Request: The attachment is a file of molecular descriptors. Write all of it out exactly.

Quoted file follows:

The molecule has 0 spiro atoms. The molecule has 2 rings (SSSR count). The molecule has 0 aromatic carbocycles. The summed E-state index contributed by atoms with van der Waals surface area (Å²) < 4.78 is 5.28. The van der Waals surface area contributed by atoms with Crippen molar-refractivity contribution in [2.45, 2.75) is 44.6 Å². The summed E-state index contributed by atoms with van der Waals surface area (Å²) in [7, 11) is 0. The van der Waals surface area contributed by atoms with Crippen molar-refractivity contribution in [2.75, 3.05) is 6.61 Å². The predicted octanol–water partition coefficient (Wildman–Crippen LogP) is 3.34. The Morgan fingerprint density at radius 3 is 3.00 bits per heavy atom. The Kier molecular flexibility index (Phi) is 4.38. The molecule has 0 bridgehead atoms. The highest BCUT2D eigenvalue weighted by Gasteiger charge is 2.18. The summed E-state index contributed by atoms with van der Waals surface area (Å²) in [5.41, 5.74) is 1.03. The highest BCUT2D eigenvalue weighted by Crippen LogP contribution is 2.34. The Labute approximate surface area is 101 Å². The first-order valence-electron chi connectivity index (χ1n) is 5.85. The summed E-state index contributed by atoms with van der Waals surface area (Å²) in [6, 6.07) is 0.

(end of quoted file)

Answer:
The molecule has 0 spiro atoms. The molecule has 2 rings (SSSR count). The molecule has 0 aromatic carbocycles. The summed E-state index contributed by atoms with van der Waals surface area (Å²) < 4.78 is 5.28. The van der Waals surface area contributed by atoms with Crippen molar-refractivity contribution in [2.45, 2.75) is 44.6 Å². The summed E-state index contributed by atoms with van der Waals surface area (Å²) in [7, 11) is 0. The van der Waals surface area contributed by atoms with Crippen molar-refractivity contribution in [2.75, 3.05) is 6.61 Å². The predicted octanol–water partition coefficient (Wildman–Crippen LogP) is 3.34. The Morgan fingerprint density at radius 3 is 3.00 bits per heavy atom. The Kier molecular flexibility index (Phi) is 4.38. The molecule has 0 bridgehead atoms. The highest BCUT2D eigenvalue weighted by Gasteiger charge is 2.18. The summed E-state index contributed by atoms with van der Waals surface area (Å²) in [5.41, 5.74) is 1.03. The highest BCUT2D eigenvalue weighted by Crippen LogP contribution is 2.34. The Labute approximate surface area is 101 Å². The first-order valence-electron chi connectivity index (χ1n) is 5.85. The summed E-state index contributed by atoms with van der Waals surface area (Å²) in [6, 6.07) is 0.